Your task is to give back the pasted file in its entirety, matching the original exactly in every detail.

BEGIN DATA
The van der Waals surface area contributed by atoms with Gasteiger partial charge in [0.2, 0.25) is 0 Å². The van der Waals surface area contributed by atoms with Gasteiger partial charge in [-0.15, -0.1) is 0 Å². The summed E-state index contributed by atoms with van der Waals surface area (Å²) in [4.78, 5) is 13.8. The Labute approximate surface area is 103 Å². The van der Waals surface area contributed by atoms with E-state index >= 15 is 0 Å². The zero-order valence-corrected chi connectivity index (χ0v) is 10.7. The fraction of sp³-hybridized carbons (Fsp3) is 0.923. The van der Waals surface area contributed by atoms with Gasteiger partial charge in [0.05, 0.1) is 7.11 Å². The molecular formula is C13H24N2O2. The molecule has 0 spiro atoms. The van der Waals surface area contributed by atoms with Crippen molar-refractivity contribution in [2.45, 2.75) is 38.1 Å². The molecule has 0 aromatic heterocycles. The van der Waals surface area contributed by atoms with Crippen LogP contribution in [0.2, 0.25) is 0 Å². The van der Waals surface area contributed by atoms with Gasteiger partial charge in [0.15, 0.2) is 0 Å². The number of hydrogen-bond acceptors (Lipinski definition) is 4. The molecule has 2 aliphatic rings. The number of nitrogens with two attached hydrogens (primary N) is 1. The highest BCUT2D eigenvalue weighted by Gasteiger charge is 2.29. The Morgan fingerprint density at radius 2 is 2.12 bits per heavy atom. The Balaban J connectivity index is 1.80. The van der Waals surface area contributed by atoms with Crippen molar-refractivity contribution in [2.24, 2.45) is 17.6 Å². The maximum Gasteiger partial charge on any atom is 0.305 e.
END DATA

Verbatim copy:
The van der Waals surface area contributed by atoms with Gasteiger partial charge in [0.2, 0.25) is 0 Å². The van der Waals surface area contributed by atoms with Gasteiger partial charge in [-0.15, -0.1) is 0 Å². The summed E-state index contributed by atoms with van der Waals surface area (Å²) in [4.78, 5) is 13.8. The Labute approximate surface area is 103 Å². The van der Waals surface area contributed by atoms with E-state index >= 15 is 0 Å². The zero-order valence-corrected chi connectivity index (χ0v) is 10.7. The fraction of sp³-hybridized carbons (Fsp3) is 0.923. The van der Waals surface area contributed by atoms with Gasteiger partial charge in [0.05, 0.1) is 7.11 Å². The molecular formula is C13H24N2O2. The molecule has 0 spiro atoms. The van der Waals surface area contributed by atoms with Crippen molar-refractivity contribution in [2.45, 2.75) is 38.1 Å². The molecule has 0 aromatic heterocycles. The van der Waals surface area contributed by atoms with Crippen LogP contribution in [0.2, 0.25) is 0 Å². The van der Waals surface area contributed by atoms with Gasteiger partial charge in [0.15, 0.2) is 0 Å². The number of hydrogen-bond acceptors (Lipinski definition) is 4. The molecule has 2 aliphatic rings. The number of nitrogens with two attached hydrogens (primary N) is 1. The highest BCUT2D eigenvalue weighted by Gasteiger charge is 2.29. The Morgan fingerprint density at radius 2 is 2.12 bits per heavy atom. The Balaban J connectivity index is 1.80. The van der Waals surface area contributed by atoms with Crippen molar-refractivity contribution in [2.24, 2.45) is 17.6 Å². The maximum Gasteiger partial charge on any atom is 0.305 e.